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Article

23 May 2022

Author:
Annie Kelly, The Observer

India: Investigation finds at least 2 women workers murdered prior to murder of Jeyasre Kathiravel at H&M supplier Natchi Apparel; Incl. co comments

"Murder, rape and abuse in Asia’s factories: the true price of fast fashion", 22 May 2022

... On 1 January 2021... [Jeyasre Kathiravel] had failed to return home from work... [F]our days later her decomposing body was discovered by farmers just a few miles from her village.

[H]er supervisor, a man named by Indian media as V Thangadurai... has since been charged with her murder and is in jail awaiting trial. For months before Kathiravel’s death, her family and co-workers say that Thangadurai was perpetrating a relentless campaign of sexual harassment towards her, which she felt powerless to report or stop...

In the weeks after her murder, dozens of other women working at the factory came forward to claim that they too were being harassed and assaulted at Natchi. Their bravery set off a chain of events that could transform the lives of the 3,000 women working at the factory and provide a blueprint for how global fashion brands can stop the epidemic of sexual violence that has taken hold in fast fashion supply chains...

Despite the factory’s denials after the allegations were made public, the Worker Rights Consortium (WRC), a global organisation investigating labour abuses, launched an independent investigation into Natchi... In a detailed report, investigators say that multiple interviews and evidence gathering with more than 60 workers led them to conclude that Kathiravel was not the first garment worker to have been murdered at Natchi. Investigators say they are confident that at least two other female workers besides Kathiravel were killed while working at Natchi between 2019 and 2021.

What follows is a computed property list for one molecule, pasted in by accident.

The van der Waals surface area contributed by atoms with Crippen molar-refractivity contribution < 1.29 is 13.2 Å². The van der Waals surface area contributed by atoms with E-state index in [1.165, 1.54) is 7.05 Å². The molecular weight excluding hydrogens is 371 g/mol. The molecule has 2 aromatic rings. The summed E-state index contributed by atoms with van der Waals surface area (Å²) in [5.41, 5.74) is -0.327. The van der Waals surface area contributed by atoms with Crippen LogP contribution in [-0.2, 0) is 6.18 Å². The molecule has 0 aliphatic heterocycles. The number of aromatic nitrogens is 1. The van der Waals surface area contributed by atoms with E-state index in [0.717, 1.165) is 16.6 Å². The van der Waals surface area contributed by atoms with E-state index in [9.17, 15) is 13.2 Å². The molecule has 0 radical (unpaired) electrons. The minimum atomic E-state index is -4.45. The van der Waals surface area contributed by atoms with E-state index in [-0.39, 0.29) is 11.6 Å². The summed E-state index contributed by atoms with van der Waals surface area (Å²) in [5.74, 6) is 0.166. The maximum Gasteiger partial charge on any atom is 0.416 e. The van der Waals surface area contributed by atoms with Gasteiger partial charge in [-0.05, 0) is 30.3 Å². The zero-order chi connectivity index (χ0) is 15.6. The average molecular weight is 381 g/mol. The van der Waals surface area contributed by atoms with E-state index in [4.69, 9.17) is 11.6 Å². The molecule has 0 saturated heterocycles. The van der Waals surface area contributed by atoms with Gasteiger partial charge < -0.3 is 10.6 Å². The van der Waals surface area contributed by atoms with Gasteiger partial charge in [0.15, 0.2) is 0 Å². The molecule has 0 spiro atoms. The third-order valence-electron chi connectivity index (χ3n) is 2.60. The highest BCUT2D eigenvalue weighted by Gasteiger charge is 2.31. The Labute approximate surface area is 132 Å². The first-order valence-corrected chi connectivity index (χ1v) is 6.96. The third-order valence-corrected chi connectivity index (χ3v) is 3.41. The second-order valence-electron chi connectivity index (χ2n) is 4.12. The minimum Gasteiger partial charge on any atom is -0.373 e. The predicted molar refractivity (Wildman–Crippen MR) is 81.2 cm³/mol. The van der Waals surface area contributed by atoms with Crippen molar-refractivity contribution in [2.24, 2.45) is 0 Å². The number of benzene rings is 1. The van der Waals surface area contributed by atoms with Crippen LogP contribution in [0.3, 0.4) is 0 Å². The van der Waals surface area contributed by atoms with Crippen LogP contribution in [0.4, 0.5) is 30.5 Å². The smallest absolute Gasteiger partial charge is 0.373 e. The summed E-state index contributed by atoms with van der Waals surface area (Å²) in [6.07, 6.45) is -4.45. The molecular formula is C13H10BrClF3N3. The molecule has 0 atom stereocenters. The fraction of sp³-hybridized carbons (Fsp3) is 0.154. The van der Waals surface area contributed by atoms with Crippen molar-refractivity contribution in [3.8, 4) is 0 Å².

The WRC says it is “virtually certain” that a company-contracted bus driver and labour recruiter murdered a female worker following a sexual relationship that began while they were both working at the factory. The report claims there is a “high likelihood” that a migrant worker was also murdered on factory grounds by an unknown perpetrator and her body dumped in a shipping container. The report claims that multiple Natchi employees, including an eyewitness, testified that the murder had occurred on factory property and that afterwards managers had told workers not to talk about the incident...

Eastman Exports, which owns Natchi Apparels, says it “disputes the accuracy of a number of statements in the WRC report” and denies that the murder of a migrant worker occurred on Natchi premises. However, the company says it has taken all the allegations seriously and “has created systems, processes and procedures to protect and promote the rights of female workers”...

Last month, groundbreaking legally binding agreements were signed between Eastman Exports and the TTCU – a local female-led garment worker trade union that represents women at the factory – as well two international worker rights groups, the Asia Floor Wage Alliance (AFWA) and Global Labor Justice-International Labor Rights Forum (GLJ-ILRF). Among other provisions, the agreement will overhaul the factory’s internal complaints process, install TTCU members on the factory floor to ensure women are safe at work and operate a zero-tolerance approach to harassment and verbal and physical abuse.

Despite cancelling its orders at Natchi, H&M has signed a separate agreement with the TTCU, AFWA and GLJ-ILRF and has committed to staying at the factory to help with implementation...

Yet the labour rights groups involved in the Natchi case say the abuse that was uncovered should not be seen as an isolated incident. Instead, it is an indication of how sexual violence has flourished and become deeply embedded into the production model of fast fashion...

“H&M has committed to support this vital programme to combat gender-based violence and harassment by signing the agreement. If H&M does not restore orders soon, it will gravely undermine the success of its own programme,” says [Rola] Abimourched [of the WRC]. She also says that brands, including Marks & Spencer and Walmart, that were sourcing from the factory in the period of time when workers testified to experiencing sexual abuse had an obligation to resume orders. “If they do not place orders now to support this process, it will be clear that their claims about respecting worker rights are meaningless.”...

H&M says that while it had stopped orders at Natchi, “our focus and hope is that the agreement reached will contribute to sustainable and lasting change for the industry as a whole beyond one individual company”.

Marks & Spencer says it ceased trading with Natchi in January 2020 and will not be working with the factory nor signing up to the agreement...

Walmart did not respond to a request for comment...

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